As soon as they said the last word to that long monotonous prayer, Amen. Their hands slipped into each other.

Lily turned and rubbed Frank’s hand with her other palm. She looked at his face. An elusive smile curved her lips, widening it further into a sadly genuine smile.

“Oh my dear Lily. We are not at fault on this. We didn’t choose destruction. We did not choose that you miscarried 20 weeks into your pregnancy. It was God’s will. Don’t beat your head on the wall in blame. Stay positive. Believe. Maybe we should not blame him. Maybe we should hail him. In fact we should honor and bless his name. Everything happens as He wills.”

She slipped her hands off the entanglement with ragging fury.

How could Frank coax her to hailing God for taking their children? Didn’t he have a heart anymore? What solace did he find in kneeling by her side and telling her to honor a God who took her twins away and now was on the verge of wrecking her marriage? She sobbed uncontrollably. Why did they have to die?

She did not understand.

She abhor Him. She’d felt her fear of death assuage when she was buried in prayers but now, now that she was sober of it all, every depressing feeling came back. That bout of calm was gone. Her fury was back.

She remembered why she knelt to pray to God.

It all came back to her.

She did it because it was the best thing to do for the souls of her departed kids. If she had known that there was an icing to the café, she would not have endured the pressing grit of gravel and shingles underneath her knees.

“My dear, God gives and takes. Please, let it go. He will give you others. In abundance. Let’s figure out how we ended here and how we will live afterwards. It is important.”

Mhhh! I see, you have given up on our love… It’s fine. You have taken your father’s side.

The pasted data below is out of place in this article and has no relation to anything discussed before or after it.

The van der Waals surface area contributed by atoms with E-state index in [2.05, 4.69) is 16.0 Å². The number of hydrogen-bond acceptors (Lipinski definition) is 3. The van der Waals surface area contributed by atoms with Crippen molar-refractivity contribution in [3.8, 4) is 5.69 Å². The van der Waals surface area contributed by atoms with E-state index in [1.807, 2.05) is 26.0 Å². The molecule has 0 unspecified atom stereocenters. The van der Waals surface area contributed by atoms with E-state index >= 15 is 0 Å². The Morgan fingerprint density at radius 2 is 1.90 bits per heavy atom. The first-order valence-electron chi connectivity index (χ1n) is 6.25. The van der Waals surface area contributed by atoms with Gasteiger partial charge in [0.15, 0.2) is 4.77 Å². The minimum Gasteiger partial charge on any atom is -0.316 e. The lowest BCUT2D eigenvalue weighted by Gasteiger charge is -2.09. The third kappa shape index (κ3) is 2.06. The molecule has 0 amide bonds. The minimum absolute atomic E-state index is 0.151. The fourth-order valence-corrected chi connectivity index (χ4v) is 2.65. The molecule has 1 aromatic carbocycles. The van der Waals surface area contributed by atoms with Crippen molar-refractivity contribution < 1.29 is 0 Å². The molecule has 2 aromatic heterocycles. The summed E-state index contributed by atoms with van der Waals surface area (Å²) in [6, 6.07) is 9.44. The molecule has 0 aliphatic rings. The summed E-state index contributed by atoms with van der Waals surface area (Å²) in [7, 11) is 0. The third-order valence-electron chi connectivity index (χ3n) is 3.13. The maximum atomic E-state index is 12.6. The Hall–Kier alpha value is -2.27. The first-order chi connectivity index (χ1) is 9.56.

It’s Ok.

So that is it. She shook her head

Lilly does not belong?

Right?

She can’t hold a womb for 9 months? Yea?

She wouldn’t give your family an heir, a son, right? I see your plot. It wasn’t God who took my sons. You are murderers. You killed them. Your father did. You killed them.

She threw herself to the ground…

Lily!

Hold it!

Frank shouted. We can’t do this every time you feel like dropping your pugnacious temper on someone. We can’t continue doing this… This ends now.

His earlier grim and taciturn face turned with bewilderment. We have to go our separate ways. He said

I’ll see to it that we get the best counseling when you are ready.

For now, we can’t sleep on the same bed. Not as husband and wife and not as the best of friends.

The fervor she had once felt in his arms tickled her heart – the inebriating way. Their marriage was ending, ending a cataclysmic failure – by virtue of an earthly father they now learnt to be sharing.

She’d found him.

She searched for him all her life. And now that she knew who he was, she wasn’t happy. The truth bristled cold air in her body. In an unkind way.

She was confused.

In her her marital life she pussyfooted around despite Frank begging that she stayed committed to him. And now that he set her free, she got a heavy heart. She couldn’t trudge a foot.

We have to live by the truth. You are the other daughter of my father! He said. Our love can’t be. He strut away.